Pythagorean Theorem

   Pythagoras, the famous Greek philosopher and mathematician of the sixth century B.C., was born in Samos, off the coast of Asia Minor. As a mature man he immigrated to Croton, in southern Italy. Here he founded a brotherhood of religious-ethical orientation, which practiced strict self-discipline and vegetarianism. Pythagoreanism became politically influential in Croton, but was violently attacked throughout Italy, and the brotherhood broke into two groups. Neither branch had a long life.
   Pythagoras taught transmigration of the soul and a doctrine that came to be known as the "harmony of the spheres." According to this doctrine, certain parameters characterizing the celestial bodies are related to one another "harmoniously" by a mathematical rule. Pythagoreanism has been a powerful force in the development of Western culture. It has creatively inspired philosophers, theologians, mathematicians, and astronomers (notably Copernicus and Kepler).
   Schoolchildren are taught the Pythagorean theorem, that the square on the hypotenuse of a right-angled triangle is equal to the sum of the squares on the other two sides. Fewer students may remember that Pythagoras symbolized the divergent paths of virtue and vice by the twentieth Greek letter of the alphabet, Upsilon (u).
   Legend has it that Pythagoras used to write on a looking-glass in blood and place it opposite the moon, and the inscription that appeared reflected on the moon's disc; that he tamed a savage Daunian bear by "stroking it gently with his hand"; that he subdued an eagle by the same means; and that he held absolute dominion over beasts and birds by "the power of his voice" or "influence of his touch."

Dictionary of eponyms. . 2013.

Look at other dictionaries:

  • Pythagorean theorem — n. Geom. the theorem that in a right triangle the hypotenuse squared is equal to the sum of the squares of the other sides (i.e., c2=a2+b2) …   English World dictionary

  • Pythagorean theorem — See also: Pythagorean trigonometric identity The Pythagorean theorem: The sum of the areas of the two squares on the legs (a and b) equals the area of the square on the hypotenuse (c) …   Wikipedia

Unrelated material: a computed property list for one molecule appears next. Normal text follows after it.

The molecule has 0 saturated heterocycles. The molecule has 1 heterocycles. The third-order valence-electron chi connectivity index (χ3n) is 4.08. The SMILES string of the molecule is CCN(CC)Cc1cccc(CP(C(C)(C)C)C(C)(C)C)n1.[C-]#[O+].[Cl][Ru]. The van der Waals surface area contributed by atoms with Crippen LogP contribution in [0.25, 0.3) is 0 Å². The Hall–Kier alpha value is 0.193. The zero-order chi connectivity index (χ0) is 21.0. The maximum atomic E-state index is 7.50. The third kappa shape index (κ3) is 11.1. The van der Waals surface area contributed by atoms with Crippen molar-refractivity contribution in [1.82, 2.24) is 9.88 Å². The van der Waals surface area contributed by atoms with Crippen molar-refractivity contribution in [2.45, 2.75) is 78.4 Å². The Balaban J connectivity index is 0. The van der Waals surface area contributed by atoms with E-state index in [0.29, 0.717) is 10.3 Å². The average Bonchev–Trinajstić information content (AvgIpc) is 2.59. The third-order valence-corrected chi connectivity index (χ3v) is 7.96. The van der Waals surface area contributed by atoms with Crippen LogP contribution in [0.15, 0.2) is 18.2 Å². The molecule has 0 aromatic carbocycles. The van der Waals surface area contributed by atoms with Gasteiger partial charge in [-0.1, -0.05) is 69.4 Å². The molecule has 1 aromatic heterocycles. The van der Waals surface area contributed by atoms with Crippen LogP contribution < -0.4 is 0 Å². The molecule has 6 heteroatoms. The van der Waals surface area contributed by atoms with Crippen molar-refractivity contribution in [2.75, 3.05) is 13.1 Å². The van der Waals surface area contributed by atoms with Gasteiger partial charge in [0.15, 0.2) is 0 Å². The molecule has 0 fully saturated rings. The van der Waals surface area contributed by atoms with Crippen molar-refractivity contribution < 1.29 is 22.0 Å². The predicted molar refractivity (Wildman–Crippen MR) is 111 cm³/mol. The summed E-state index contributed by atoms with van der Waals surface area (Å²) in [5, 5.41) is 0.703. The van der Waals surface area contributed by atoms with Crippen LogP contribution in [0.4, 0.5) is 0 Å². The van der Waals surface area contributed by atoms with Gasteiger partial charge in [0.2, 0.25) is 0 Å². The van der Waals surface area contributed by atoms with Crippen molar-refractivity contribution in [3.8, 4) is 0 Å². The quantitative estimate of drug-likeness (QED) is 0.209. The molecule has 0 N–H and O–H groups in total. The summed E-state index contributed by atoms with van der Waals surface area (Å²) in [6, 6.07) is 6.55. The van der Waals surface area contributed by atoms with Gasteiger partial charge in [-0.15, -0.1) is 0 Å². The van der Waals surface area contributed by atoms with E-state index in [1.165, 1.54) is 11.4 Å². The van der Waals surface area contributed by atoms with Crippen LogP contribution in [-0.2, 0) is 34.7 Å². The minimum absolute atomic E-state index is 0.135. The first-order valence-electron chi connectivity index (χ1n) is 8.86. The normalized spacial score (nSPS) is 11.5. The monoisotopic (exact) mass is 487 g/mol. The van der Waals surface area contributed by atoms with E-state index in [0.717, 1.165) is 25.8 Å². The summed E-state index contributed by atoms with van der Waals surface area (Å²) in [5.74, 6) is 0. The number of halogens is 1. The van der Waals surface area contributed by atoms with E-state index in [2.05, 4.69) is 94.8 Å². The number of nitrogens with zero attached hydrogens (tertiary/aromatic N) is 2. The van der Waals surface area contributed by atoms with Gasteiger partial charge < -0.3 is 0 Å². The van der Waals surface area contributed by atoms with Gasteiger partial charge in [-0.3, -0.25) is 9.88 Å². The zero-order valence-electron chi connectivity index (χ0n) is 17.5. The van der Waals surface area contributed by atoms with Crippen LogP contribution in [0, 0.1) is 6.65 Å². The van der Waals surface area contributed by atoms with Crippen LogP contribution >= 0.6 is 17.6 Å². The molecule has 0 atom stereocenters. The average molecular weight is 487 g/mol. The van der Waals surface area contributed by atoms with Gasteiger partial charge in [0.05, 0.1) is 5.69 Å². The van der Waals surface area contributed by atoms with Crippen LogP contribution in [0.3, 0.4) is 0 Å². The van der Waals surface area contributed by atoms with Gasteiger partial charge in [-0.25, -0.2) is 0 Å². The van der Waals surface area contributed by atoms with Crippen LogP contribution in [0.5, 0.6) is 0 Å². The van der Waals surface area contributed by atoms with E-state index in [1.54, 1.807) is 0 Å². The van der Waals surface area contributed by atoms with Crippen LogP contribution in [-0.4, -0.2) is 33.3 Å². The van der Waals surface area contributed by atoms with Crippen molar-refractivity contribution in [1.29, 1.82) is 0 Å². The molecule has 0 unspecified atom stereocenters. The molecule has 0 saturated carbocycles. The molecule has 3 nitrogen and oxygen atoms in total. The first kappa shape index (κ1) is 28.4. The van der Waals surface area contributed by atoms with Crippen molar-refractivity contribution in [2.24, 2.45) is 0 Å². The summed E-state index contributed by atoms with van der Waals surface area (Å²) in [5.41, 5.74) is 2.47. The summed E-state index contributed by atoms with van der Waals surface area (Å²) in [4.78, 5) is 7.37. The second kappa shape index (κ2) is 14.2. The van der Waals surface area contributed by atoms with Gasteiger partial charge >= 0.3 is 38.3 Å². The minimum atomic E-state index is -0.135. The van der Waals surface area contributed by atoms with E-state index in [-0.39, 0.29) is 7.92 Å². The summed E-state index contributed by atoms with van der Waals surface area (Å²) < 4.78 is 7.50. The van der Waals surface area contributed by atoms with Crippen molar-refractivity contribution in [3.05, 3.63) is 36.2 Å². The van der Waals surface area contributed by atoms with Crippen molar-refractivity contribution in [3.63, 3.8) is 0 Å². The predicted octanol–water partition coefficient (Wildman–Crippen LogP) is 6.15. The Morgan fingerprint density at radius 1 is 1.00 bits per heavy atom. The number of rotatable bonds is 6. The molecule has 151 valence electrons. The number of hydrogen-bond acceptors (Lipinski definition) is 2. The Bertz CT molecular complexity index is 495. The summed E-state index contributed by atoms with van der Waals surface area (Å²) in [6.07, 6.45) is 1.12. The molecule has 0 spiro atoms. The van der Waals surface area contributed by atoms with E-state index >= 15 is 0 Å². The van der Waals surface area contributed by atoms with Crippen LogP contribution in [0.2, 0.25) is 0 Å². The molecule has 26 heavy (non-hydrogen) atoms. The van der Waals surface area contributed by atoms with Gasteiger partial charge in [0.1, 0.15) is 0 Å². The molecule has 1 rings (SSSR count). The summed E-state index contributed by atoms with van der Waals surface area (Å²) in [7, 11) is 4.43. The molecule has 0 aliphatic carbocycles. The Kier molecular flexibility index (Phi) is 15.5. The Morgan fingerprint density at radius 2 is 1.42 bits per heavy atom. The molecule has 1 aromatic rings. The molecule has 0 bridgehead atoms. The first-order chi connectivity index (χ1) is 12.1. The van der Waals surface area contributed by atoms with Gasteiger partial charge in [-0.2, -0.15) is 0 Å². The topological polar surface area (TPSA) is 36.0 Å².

• Pythagorean theorem — Geom. the theorem that the square of the hypotenuse of a right triangle is equal to the sum of the squares of the other two sides. [1905 10] * * * Rule relating the lengths of the sides of a right triangle. It says that the sum of the squares of… …   Universalium

  • Pythagorean theorem — noun a) A mathematical theorem which states that the square of the length of the hypotenuse of a right triangle is equal to the sum of the squares of those of the two other sides. b) A generalization of the Pythagorean theorem (1) to Hilbert… …   Wiktionary

  • Pythagorean theorem — noun Date: 1743 a theorem in geometry: the square of the length of the hypotenuse of a right triangle equals the sum of the squares of the lengths of the other two sides …   New Collegiate Dictionary

  • Pythagorean theorem — Pythag′ore′an the′orem n. math. the theorem that the square of the hypotenuse of a right triangle is equal to the sum of the squares of the other two sides • Etymology: 1905–10 …   From formal English to slang

  • pythagorean theorem — noun Usage: usually capitalized P : a theorem in geometry: the square of the length of the hypotenuse of a right triangle equals the sum of the squares of the lengths of the other two sides …   Useful english dictionary

  • Pythagorean theorem — mathematical theory developed by Pythagoras (Greek mathematician) …   English contemporary dictionary

  • Pythagorean expectation — is a formula invented by Bill James to estimate how many games a baseball team should have won based on the number of runs they scored and allowed. Comparing a team s actual and Pythagorean winning percentage can be used to evaluate how lucky… …   Wikipedia

  • Pythagorean — means of or pertaining to the ancient Ionian mathematician, philosopher, and music theorist Pythagoras. See:Philosophy* Pythagoreanism an Egyptian influenced Neo Platonic philosophy named after the Greek philosopher and mathematician,… …   Wikipedia

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